After the service, filled with song and dance, he decided it wouldn’t be so bad if he gave Christianity a shot. After all, he was a baptized, non-practicing, unconvinced Catholic. When they got back from church, they immediately did it, her breathing sounded louder than usual. They only drank one night that week, compared to almost every night prior.
Next week, after the results from before, he made it more obvious that he would encourage her belief in God by following suit. He was a baptized, yet non-practicing Catholic, so he took her to a Catholic church, although she hesitated and tried to dissuade him. She left as people stood up once the homily finished. He caught up with her outside, but she wouldn’t even grant him eye contact.
“Can you believe that homily?” she asked.
“Honestly, I wasn’t paying much attention.”
“Hypocrites. They’re all hypocrites.” She began walking away.
“Who?” He followed her.
“All you Catholics,” she said. “I can’t believe those few readings could be so misinterpreted.”
“I’m only baptized. I don’t follow the religion. I haven’t been to church in years. This was a bad idea. Sorry.”
“Yeah, it was a bad idea. But it was sweet at the same time.”
He drove her back to her apartment. On her street, she broke the silence by telling him not to come upstairs.
“I just need some time alone for a while,” she said.
“I’ll be around when you’re ready.” He hugged her. He drank alone and cried that night.
She hadn’t answered his calls, texts, or Facebook messages in a week. He looked for her next Sunday at her church. He asked the attendees, but no one had heard from her either. In fact, no one talked to her much to begin with.
He talked to the minister about her too. The gray-haired minister had a problem understanding why she cut off communication with him. Then, he told the minister he and she went to a Catholic mass. The minister gasped and shook his head.
“Catholics mistranslate the bible,” the minister said. Then, the minister gave some examples, but the young man was only concerned about his girlfriend, not the differences in Christian sects.
He spent a lot of time wondering if something as small as a misconstrued bible verse justified why she still wouldn’t give him the time of day. Or maybe he made a real mistake, but he couldn’t recall doing something so egregious. After three weeks of her not responding to his texts, calls or messages, he quit trying.
It was hard for him, yet manageable. He got a night job to pass the time, so he wouldn’t spend so much time thinking about or regretting her. As the weeks passed, she less frequently invaded his mind, whether in the form of a memory or a rumination of what she was doing at a particular moment. Because he was working morning until night, he didn’t have time to drink or meet new girls. That was fine with him. He wasn’t ready for either just yet.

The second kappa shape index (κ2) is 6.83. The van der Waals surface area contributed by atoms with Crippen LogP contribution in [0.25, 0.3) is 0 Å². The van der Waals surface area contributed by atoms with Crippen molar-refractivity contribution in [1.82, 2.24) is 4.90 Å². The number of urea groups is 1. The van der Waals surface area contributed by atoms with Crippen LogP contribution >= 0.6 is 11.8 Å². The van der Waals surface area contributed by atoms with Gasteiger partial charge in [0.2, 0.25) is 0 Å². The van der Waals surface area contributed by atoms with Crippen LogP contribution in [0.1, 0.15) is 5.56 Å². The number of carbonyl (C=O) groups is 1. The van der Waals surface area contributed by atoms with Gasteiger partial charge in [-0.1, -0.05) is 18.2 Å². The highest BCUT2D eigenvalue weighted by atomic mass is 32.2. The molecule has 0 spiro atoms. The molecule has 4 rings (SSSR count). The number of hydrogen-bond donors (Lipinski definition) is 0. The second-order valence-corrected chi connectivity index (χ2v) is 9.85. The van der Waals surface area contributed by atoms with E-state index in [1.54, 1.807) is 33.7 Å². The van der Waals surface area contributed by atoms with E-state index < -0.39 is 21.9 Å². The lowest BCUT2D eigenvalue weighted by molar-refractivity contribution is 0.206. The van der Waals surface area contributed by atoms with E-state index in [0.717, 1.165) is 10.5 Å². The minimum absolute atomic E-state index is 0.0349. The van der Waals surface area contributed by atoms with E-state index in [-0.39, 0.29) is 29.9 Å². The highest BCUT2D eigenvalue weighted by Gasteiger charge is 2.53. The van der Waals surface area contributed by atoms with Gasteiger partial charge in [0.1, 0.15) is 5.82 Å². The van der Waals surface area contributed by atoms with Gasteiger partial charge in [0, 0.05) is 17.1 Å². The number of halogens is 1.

When the seasons changed, a miracle happened. She sent him a message that began “I’ve been doing a lot of thinking lately…”
The first time they communicated in almost four weeks. She dropped the bomb that she gave up on God, that she wasted a lot of time on her life reading the Bible and similar fiction, that she hadn’t spent enough time living. All he responded with was how much he missed her.
They scheduled to meet up at a bar later. It was the same bar where they first met, usually empty and quiet, except for Friday and Saturday nights. He was too excited, so he came early. He ordered two Budweisers for them. By the time she arrived, hers was already warm. She smirked and awarded him a one-second hug. They went to an empty table in the corner.
“Hey. I need to ask you something important. What do you think about me giving up on organized religion?” she asked.
“I think you should do what makes you happy. If not participating in religion works, then you should do it,” he said.
She eradicated eye contact to take a long look down at her Budweiser bottle, lifted it to finish it. She sighed, then stood up to leave. He grabbed her wrist and continued.
“You didn’t let me finish. I was going to say that I’ve been thinking about going to church more often. It’s up to you what you wanna do. But you shouldn’t force it down someone’s throat, even if it’s your own throat. And you shouldn’t be asking me what to do, either. ”
“Answer? What is this? An interview? A test?”
She only nodded, before beginning to leave.
“Isn’t that what the devil did to Jesus? You know, I’ve been reading the bible lately.” He got up to follow her.
“You’ve been reading the bible lately?” She stopped.
“Well, the CliffsNotes version of the New Testament. Jesus was a good teacher. I learned a lot.”
“He’s more than a teacher. He’s a savior.”
“I’m not positive he was, but I believe in a lot of his teachings,” he said.
She pushed open the door.
He watched her walk away until he yelled, “I can’t look after you forever.” She turned to face him and stood still, while he got into his car.
Five minutes later, his phone vibrated. A text. He read “I’m sorry, maybe I’m not such a good Christian after all. You did nothing wrong.”
“One day at a time,” he texted back. “Tomorrow is another day. Another start.”
The chorus to Rise Against’s “Savior” played on the radio when he started the car. That song used to be one of his favorites, but it reminded him too much of her and became more hurtful than pleasurable. He slowed as he passed her, probably the last time he would ever see her. He changed the radio station.
(Chris is a scribe whose heart lives in Chicago and body survives in Asia for the moment. He passes the time by blinking his eyes and flipping through fine fiction. His work has appeared in Thoughtsmith, The Rusty Nail, The Story Shack and others.)